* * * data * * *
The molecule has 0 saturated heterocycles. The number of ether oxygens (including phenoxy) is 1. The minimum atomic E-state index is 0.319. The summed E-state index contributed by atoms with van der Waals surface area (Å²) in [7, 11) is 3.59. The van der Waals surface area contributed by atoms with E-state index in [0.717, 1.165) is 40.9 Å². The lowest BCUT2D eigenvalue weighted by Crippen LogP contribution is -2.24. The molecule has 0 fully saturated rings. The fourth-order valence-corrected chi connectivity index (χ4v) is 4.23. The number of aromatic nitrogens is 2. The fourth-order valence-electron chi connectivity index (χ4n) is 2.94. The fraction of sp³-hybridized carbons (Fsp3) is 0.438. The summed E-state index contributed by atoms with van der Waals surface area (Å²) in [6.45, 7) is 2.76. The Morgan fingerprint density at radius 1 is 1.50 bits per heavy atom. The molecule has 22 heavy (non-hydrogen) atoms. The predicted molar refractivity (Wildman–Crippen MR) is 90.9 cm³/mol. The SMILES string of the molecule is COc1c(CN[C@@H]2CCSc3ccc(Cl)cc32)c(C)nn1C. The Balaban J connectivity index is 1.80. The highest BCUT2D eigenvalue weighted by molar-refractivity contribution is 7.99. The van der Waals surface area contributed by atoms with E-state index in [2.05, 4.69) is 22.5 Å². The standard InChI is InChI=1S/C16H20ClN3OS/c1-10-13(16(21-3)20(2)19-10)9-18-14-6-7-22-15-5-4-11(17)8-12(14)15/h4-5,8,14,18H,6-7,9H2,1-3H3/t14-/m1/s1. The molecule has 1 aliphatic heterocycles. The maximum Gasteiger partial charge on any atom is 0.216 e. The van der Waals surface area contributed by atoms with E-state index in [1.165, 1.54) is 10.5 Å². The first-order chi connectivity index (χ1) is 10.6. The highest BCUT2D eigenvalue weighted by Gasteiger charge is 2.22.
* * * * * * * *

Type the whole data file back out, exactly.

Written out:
The molecule has 0 saturated heterocycles. The number of ether oxygens (including phenoxy) is 1. The minimum atomic E-state index is 0.319. The summed E-state index contributed by atoms with van der Waals surface area (Å²) in [7, 11) is 3.59. The van der Waals surface area contributed by atoms with E-state index in [0.717, 1.165) is 40.9 Å². The lowest BCUT2D eigenvalue weighted by Crippen LogP contribution is -2.24. The molecule has 0 fully saturated rings. The fourth-order valence-corrected chi connectivity index (χ4v) is 4.23. The number of aromatic nitrogens is 2. The fourth-order valence-electron chi connectivity index (χ4n) is 2.94. The fraction of sp³-hybridized carbons (Fsp3) is 0.438. The summed E-state index contributed by atoms with van der Waals surface area (Å²) in [6.45, 7) is 2.76. The Morgan fingerprint density at radius 1 is 1.50 bits per heavy atom. The molecule has 22 heavy (non-hydrogen) atoms. The predicted molar refractivity (Wildman–Crippen MR) is 90.9 cm³/mol. The SMILES string of the molecule is COc1c(CN[C@@H]2CCSc3ccc(Cl)cc32)c(C)nn1C. The Balaban J connectivity index is 1.80. The highest BCUT2D eigenvalue weighted by molar-refractivity contribution is 7.99. The van der Waals surface area contributed by atoms with E-state index in [2.05, 4.69) is 22.5 Å². The standard InChI is InChI=1S/C16H20ClN3OS/c1-10-13(16(21-3)20(2)19-10)9-18-14-6-7-22-15-5-4-11(17)8-12(14)15/h4-5,8,14,18H,6-7,9H2,1-3H3/t14-/m1/s1. The molecule has 1 aliphatic heterocycles. The maximum Gasteiger partial charge on any atom is 0.216 e. The van der Waals surface area contributed by atoms with E-state index in [1.165, 1.54) is 10.5 Å². The first-order chi connectivity index (χ1) is 10.6. The highest BCUT2D eigenvalue weighted by Gasteiger charge is 2.22.